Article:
Forbidden to touch his father's books, Ciccio sneaks off with The Golden Bough one day to discover a decades-old letter hidden inside. The letter reveals an illicit affair his father carried on while posted in Nazi-era Berlin, an affair that resulted in the birth of a baby boy. The child, along with his mother, vanished into the chaos of the Second World War. Ciccio develops a fascination for his mysterious German brother: a fixation that becomes a mission, both comical and courageous, pursued over decades, through dead ends and embarrassments and cases of mistaken identity.
...Ciccio’s search for this long-lost half-brother becomes a lifelong obsession, bringing him into contact with Brazil’s sprawling community of German expats and summoning the manifold horrors of the war years ... Meanwhile, Brazil is generating its own horrors. Ciccio’s full brother, Mimmo, a louche ladies’ man but hardly a dissident, falls in with the wrong crowd and is 'disappeared' by the military government. The twin absences blend together, forming a void that Ciccio fills with books, music, women and increasingly lunging efforts to discover the fates of his missing siblings ... Mr. Buarque combines documentary records with imaginative leaps into the unlit recesses of history. Just as ghosts mingle with their survivors, fact bleeds into fiction to create a book of potent emotional force.
This discovery of a possible half-brother fuels Ciccio’s next decades as he tries to find the facts behind the missive. With the 1964 Brazilian military coup as political background, Ciccio’s family, rather than coming together, disintegrates, yet still he pursues the potential of a German brother ... Based on Buarque’s own discovery of such a letter, this fast-paced narrative captures perfectly the raw emotions and hormones of a teenager in turmoil. Not mature enough to think through consequences, Ciccio and his friends rush into action, whether at the sight of a pretty girl or a political protest. They leap to conclusions—often hilarious, sometimes dangerous—that multiply the narrative threads, so that the reader, like Ciccio, can’t always tell where the truth lies. The lives created by Ciccio, both real and imagined, are engrossing and delightful; the author as well as the translator adeptly keep the language and tone fresh, bringing moments of light and joy to otherwise calamitous circumstances.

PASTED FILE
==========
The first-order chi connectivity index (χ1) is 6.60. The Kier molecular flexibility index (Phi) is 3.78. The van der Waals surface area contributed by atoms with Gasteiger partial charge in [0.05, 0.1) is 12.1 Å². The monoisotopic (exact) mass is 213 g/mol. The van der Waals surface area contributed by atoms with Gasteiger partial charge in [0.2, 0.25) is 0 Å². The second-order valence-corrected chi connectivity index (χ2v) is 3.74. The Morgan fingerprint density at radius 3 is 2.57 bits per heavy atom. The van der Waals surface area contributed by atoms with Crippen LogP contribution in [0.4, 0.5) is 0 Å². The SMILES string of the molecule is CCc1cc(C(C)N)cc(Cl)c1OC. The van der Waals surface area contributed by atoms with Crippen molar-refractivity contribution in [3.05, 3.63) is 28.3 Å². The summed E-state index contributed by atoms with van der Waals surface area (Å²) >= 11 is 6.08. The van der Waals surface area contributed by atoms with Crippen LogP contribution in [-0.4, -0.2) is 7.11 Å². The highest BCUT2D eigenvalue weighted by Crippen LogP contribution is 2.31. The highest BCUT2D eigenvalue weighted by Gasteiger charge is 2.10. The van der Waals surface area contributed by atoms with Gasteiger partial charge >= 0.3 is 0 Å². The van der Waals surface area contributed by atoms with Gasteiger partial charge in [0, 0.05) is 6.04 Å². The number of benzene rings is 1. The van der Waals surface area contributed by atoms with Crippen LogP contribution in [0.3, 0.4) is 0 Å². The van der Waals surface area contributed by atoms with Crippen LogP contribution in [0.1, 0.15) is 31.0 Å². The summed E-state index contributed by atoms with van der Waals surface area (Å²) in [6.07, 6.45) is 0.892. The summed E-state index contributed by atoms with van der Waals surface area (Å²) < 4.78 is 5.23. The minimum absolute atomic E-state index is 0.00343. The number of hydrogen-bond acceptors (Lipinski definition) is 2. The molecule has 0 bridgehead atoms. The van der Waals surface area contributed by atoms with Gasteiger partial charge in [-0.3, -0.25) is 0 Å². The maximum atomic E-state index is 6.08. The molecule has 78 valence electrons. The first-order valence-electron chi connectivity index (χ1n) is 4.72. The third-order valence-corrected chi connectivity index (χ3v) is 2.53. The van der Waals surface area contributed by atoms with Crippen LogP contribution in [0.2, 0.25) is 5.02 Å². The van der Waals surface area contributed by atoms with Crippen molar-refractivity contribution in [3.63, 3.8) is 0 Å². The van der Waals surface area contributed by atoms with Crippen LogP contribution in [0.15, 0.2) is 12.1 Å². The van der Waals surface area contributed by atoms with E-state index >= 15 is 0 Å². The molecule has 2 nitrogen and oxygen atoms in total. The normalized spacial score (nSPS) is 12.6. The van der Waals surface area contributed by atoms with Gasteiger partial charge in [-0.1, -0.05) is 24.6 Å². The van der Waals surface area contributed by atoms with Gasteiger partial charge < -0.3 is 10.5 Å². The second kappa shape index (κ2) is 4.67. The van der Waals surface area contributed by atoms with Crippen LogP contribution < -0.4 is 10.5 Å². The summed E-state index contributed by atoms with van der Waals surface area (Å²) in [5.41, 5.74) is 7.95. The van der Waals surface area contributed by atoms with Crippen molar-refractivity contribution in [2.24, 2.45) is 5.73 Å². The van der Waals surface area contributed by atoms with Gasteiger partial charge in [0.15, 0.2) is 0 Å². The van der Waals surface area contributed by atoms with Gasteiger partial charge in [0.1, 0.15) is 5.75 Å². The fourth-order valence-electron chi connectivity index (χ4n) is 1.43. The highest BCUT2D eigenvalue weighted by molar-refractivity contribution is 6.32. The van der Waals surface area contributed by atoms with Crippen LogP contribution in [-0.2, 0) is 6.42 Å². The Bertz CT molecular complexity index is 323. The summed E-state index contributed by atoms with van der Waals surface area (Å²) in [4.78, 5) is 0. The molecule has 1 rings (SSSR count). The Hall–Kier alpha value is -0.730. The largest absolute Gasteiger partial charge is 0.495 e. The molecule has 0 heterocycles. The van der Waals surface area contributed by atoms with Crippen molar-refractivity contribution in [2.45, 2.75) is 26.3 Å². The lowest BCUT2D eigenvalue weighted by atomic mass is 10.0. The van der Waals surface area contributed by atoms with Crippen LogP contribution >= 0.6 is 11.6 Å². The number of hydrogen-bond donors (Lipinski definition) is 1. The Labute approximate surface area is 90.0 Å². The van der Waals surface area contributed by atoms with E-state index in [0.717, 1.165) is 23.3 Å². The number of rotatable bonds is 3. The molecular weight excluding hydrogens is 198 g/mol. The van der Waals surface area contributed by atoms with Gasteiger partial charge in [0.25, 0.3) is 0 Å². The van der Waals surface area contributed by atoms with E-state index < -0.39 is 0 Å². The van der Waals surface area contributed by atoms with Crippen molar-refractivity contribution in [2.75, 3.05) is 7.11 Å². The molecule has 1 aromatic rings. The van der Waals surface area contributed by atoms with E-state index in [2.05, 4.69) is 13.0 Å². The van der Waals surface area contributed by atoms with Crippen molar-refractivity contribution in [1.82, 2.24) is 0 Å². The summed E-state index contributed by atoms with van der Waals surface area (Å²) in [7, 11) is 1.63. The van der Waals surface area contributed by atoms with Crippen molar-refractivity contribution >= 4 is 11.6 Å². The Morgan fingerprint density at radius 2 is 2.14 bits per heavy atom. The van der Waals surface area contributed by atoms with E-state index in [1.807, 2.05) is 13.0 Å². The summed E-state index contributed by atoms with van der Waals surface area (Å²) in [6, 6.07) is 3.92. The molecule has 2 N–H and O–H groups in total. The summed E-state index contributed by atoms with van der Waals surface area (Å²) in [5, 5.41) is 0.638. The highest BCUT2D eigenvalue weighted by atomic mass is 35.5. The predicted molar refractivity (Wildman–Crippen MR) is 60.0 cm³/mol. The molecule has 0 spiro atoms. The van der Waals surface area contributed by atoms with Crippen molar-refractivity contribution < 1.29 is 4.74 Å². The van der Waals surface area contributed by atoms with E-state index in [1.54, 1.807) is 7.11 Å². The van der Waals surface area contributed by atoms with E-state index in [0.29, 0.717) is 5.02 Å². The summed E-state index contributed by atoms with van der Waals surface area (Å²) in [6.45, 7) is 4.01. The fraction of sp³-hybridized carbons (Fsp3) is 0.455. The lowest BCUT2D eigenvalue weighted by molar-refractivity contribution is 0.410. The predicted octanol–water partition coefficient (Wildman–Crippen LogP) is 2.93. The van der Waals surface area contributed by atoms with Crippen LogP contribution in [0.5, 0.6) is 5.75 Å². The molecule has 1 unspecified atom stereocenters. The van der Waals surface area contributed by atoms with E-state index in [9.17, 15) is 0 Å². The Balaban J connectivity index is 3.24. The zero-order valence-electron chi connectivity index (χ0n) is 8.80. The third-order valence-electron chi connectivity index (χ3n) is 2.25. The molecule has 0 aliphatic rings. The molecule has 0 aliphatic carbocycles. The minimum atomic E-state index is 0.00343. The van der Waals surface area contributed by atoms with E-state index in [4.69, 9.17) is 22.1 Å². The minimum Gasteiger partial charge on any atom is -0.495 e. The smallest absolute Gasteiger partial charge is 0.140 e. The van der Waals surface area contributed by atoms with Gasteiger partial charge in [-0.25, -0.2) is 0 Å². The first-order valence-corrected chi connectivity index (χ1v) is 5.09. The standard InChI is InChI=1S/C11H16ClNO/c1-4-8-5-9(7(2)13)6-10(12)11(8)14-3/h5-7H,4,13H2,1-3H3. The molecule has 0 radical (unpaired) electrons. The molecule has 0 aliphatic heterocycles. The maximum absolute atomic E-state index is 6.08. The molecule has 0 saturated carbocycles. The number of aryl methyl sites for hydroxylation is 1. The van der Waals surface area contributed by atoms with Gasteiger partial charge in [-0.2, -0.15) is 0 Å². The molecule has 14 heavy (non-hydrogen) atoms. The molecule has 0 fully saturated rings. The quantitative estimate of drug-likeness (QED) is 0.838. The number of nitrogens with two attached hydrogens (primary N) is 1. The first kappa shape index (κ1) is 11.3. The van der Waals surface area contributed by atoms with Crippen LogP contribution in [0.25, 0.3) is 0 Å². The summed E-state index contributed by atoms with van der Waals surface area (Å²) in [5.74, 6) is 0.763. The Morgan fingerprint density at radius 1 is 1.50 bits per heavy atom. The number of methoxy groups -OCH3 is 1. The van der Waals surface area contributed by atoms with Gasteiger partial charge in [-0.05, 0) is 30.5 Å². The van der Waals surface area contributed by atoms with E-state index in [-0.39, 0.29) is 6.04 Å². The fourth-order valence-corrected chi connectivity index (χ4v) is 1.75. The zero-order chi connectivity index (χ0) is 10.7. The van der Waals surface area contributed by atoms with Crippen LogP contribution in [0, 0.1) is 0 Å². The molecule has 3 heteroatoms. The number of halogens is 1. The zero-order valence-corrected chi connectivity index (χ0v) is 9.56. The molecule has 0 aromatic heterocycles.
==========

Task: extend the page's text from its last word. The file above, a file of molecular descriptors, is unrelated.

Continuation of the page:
Autobiographical fiction which follows protagonist Ciccio de Hollander’s mission to track down a long-lost brother Sergio ... The story is woven in with the displacement of WWII, through leftist disappearances during Brazil’s military dictatorship, and into the modern age of social media ... My German Brother delivers a tragic account of a man who outsources his sense of self and uses literature as a social tool rather than as a form of human discovery. Yet if Buarque was aware of this estrangement, he does not directly condemn his protagonist in the text, rarely succumbing to self-criticism or self-reflection. The novel is matter-of-fact in its account of historical events, not batting an eye at the disappearances of the protagonist’s best friend and brother at the hands of the military dictatorship. From reflection on the text, whether or not it is Buarque’s intention, arises a question of what is lost in emotional dissociation.